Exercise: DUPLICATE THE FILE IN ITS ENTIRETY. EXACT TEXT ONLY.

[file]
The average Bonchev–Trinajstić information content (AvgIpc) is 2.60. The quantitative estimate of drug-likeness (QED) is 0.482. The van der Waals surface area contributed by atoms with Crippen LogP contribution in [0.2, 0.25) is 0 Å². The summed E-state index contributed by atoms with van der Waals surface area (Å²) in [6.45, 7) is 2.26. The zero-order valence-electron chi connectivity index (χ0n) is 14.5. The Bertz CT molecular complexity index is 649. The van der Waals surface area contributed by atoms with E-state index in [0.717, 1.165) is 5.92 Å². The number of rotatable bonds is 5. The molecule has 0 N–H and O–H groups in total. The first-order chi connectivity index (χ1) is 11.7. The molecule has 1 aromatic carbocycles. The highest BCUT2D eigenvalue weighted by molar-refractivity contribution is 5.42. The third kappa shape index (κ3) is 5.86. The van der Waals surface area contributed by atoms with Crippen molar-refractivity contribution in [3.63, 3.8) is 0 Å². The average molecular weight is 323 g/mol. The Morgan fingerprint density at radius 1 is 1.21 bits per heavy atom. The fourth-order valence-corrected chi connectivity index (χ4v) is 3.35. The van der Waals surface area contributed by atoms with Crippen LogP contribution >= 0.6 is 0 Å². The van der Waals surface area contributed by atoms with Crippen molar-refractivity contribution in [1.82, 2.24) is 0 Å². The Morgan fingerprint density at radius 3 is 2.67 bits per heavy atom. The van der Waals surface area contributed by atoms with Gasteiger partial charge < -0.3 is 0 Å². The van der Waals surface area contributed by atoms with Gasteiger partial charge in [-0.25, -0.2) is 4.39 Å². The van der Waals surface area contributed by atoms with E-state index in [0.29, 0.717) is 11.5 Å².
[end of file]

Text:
The average Bonchev–Trinajstić information content (AvgIpc) is 2.60. The quantitative estimate of drug-likeness (QED) is 0.482. The van der Waals surface area contributed by atoms with Crippen LogP contribution in [0.2, 0.25) is 0 Å². The summed E-state index contributed by atoms with van der Waals surface area (Å²) in [6.45, 7) is 2.26. The zero-order valence-electron chi connectivity index (χ0n) is 14.5. The Bertz CT molecular complexity index is 649. The van der Waals surface area contributed by atoms with E-state index in [0.717, 1.165) is 5.92 Å². The number of rotatable bonds is 5. The molecule has 0 N–H and O–H groups in total. The first-order chi connectivity index (χ1) is 11.7. The molecule has 1 aromatic carbocycles. The highest BCUT2D eigenvalue weighted by molar-refractivity contribution is 5.42. The third kappa shape index (κ3) is 5.86. The van der Waals surface area contributed by atoms with Crippen molar-refractivity contribution in [3.63, 3.8) is 0 Å². The average molecular weight is 323 g/mol. The Morgan fingerprint density at radius 1 is 1.21 bits per heavy atom. The fourth-order valence-corrected chi connectivity index (χ4v) is 3.35. The van der Waals surface area contributed by atoms with Crippen LogP contribution >= 0.6 is 0 Å². The van der Waals surface area contributed by atoms with Crippen molar-refractivity contribution in [1.82, 2.24) is 0 Å². The Morgan fingerprint density at radius 3 is 2.67 bits per heavy atom. The van der Waals surface area contributed by atoms with Gasteiger partial charge < -0.3 is 0 Å². The van der Waals surface area contributed by atoms with Gasteiger partial charge in [-0.25, -0.2) is 4.39 Å². The van der Waals surface area contributed by atoms with E-state index in [0.29, 0.717) is 11.5 Å².